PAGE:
Massachusetts General, one of the best-known hospitals in the country, is providing patients with a wide range of decision aids, including online resources, to help them learn about their treatment options and to better enable them to participate in making decisions about their care.
Both hard copies and digital tools are enabling patients to be better informed and to be more involved in decisions about their care, particularly for medical conditions for which there are multiple treatment options, helping them learn about both the benefits and risks of surgery.
The Shared Decision Making Program has taken the hospital on a 10-year journey from humble beginnings as a pilot in a single primary care practice to now encompass all of the hospital’s adult primary care practices, as well as specialty practices such as orthopedics, cardiology and obstetrics/gynecology.
“Over the past 10 years, we’ve been successful in getting shared decision-making integrated into routine care at Massachusetts General Hospital,” says Karen Sepucha, PhD, director of the MGH Health Decision Sciences Center and an assistant professor of medicine at Harvard Medical School. “A big part of what we’ve been doing over the past six years has been actually figuring out how to take all those research findings and put them into practice.”
Electronic health records are often a “trigger” for introducing the use of patient decision aids that include cancer screening, elective surgeries, depression, anxiety, and insomnia, Sepucha notes. During the first years of the program, physicians were responsible for placing orders for decision aids through the EHR system. However, decision aids have now been integrated into routine care, including automatic prompts to doctors.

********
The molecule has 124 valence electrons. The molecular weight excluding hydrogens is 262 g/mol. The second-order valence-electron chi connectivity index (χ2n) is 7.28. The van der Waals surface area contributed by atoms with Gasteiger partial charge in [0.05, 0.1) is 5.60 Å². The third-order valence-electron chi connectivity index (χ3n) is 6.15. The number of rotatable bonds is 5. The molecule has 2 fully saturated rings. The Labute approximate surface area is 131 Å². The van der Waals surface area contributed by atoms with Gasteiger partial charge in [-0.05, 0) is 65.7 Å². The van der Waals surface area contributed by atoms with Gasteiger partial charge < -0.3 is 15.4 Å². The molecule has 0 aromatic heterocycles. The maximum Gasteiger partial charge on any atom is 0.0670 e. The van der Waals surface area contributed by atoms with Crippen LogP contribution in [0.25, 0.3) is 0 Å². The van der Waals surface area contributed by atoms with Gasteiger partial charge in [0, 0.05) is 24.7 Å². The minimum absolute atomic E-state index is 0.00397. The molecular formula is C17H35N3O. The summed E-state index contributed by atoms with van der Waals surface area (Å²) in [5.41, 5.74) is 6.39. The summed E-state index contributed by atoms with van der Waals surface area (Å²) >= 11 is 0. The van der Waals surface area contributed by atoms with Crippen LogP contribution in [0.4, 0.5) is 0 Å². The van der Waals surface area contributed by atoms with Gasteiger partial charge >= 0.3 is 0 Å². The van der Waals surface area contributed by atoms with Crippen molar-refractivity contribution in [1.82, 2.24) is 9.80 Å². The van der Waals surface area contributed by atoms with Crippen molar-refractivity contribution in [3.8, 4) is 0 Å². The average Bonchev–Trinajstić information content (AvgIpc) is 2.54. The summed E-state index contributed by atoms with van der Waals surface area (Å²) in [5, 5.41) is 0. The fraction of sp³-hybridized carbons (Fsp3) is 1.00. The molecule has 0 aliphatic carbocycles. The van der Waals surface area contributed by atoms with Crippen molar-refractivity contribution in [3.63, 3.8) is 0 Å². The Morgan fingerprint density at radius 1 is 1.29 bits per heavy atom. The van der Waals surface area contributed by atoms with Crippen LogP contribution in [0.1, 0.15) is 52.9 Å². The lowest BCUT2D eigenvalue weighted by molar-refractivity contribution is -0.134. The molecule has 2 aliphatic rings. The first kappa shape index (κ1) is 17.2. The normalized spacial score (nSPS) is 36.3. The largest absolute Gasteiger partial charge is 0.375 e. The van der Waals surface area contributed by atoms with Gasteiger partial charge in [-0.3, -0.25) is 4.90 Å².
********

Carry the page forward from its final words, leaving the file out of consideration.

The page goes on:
“We’ve done some work with our [electronic] medical record to facilitate the ordering of patient decision aids generally and then specifically at key time points, such as referrals,” she adds.
Clinician training has been critical at the hospital for boosting physician as well as patient engagement. Between 2005 and 2015, more than 900 clinicians and other staff members have been trained in shared decision making; more than 28,000 orders for one of about 40 patient decision aids have been placed to support patient decisions.
The effort included training sessions for clinicians at the hospital’s 18 adult primary care practices. As a result of the training, the use of decision aids more than doubled; clinicians by the system reported just months later that the aids improved the quality of care and led to discussions with their patients at a more advanced level.
Partners HealthCare, the Boston-based nonprofit hospital and physician network that includes Massachusetts General Hospital, sees the value of the approach and plans to spread the program across the health system.
Sepucha and Leigh Simmons, MD, medical director of the MGH Health Decision Sciences Center, co-authored an article this month in Health Affairs detailing the hospital’s Shared Decision Making Program.
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